As evening approached, something nudged me to look out the window. Sure enough, there in the misty field, a deer foraged. Grabbing my camera, I tiptoed outside, easing the door open and then closed.
I rounded the corner stealthily, but as I had sensed its presence, so it sensed mine. It raised its head. Our eyes locked. We both stood still. My hands froze around my camera, stopping its ascent.
Time seemed to stop and swell, to ripen, as we stared at each other. I felt the weight of the camera in my hands, the hard ridged plastic of the telephoto lens against my motionless fingers. The catbirds sang back and forth in the nearby trees, and a woodpecker drummed. From far away, I heard the faint whine of a lawnmower. Still, we held each other’s eyes.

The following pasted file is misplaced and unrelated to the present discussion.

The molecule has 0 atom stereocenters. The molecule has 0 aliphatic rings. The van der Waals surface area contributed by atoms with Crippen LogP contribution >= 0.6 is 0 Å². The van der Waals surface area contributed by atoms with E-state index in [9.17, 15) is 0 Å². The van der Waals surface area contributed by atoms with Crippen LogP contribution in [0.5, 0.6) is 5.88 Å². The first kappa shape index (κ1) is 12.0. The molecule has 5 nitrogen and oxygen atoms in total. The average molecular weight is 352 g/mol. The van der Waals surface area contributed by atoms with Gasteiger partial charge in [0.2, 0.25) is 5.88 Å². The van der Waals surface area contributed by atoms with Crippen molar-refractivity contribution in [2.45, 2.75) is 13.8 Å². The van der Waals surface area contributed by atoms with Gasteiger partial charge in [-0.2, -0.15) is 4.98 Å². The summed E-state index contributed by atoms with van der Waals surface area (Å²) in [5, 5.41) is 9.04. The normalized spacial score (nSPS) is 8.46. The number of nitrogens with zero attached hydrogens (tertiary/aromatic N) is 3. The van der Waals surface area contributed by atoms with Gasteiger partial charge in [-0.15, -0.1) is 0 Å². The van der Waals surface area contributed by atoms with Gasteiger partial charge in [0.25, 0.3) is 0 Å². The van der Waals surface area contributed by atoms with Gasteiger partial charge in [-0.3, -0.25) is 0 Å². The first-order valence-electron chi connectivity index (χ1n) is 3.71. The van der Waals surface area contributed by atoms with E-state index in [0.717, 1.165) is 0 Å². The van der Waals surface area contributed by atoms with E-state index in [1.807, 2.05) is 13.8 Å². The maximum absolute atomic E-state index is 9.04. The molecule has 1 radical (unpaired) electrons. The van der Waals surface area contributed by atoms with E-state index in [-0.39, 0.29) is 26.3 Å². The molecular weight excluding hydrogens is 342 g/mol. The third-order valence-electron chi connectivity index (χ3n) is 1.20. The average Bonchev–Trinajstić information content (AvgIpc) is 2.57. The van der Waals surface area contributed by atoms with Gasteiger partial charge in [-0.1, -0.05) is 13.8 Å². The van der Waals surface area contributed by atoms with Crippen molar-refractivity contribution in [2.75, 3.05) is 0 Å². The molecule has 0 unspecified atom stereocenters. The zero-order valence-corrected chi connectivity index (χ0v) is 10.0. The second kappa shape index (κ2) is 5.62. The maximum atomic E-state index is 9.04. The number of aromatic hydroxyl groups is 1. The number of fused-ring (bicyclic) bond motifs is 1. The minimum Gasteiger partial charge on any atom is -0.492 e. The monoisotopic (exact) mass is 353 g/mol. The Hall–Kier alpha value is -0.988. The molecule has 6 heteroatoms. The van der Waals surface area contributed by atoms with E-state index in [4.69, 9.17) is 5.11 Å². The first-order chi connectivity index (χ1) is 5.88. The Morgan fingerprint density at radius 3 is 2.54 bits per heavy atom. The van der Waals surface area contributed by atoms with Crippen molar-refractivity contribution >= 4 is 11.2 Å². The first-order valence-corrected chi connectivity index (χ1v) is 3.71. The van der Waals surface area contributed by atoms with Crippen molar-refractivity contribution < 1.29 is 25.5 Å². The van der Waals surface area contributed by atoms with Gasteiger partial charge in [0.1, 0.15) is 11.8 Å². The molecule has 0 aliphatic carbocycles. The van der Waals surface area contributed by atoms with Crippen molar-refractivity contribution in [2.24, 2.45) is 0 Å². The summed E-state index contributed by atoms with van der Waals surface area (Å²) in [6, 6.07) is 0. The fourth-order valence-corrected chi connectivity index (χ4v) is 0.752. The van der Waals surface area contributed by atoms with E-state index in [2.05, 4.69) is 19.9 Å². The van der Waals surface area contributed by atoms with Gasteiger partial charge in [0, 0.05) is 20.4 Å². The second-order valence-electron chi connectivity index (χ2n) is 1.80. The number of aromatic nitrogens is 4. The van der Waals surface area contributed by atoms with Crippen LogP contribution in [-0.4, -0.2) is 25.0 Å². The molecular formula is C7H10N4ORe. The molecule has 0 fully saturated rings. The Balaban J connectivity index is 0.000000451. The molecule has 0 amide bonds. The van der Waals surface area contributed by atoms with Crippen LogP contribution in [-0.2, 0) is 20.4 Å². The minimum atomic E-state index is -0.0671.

A minute passed.
Finally, one of the deer’s ears twitched. It took a big step backward, easing out of the thicket of shrubs. I held my breath, remaining still, my camera clenched by my side. Motionless.
The deer suddenly exhaled a loud warning “Huff!”, turned and bounded across the field, its white flag of a tail flying high. I quickly raised my camera and snapped a few pictures, expecting it to disappear into the trees. Instead, to my surprise, it stopped at the edge of the field, turned and looked back at me. I froze, camera raised to my eye, as it stared at me.
After a long minute, I retreated around the corner of the house. Perhaps if I left, I thought, the deer might return to peacefully eat the shrubs. I stood for a moment or two on the front deck, then carefully peeked around the corner. The deer was still standing there, silently staring in my direction.
Once again, our eyes met.
As I backed away slowly, I wondered just who was observing whom.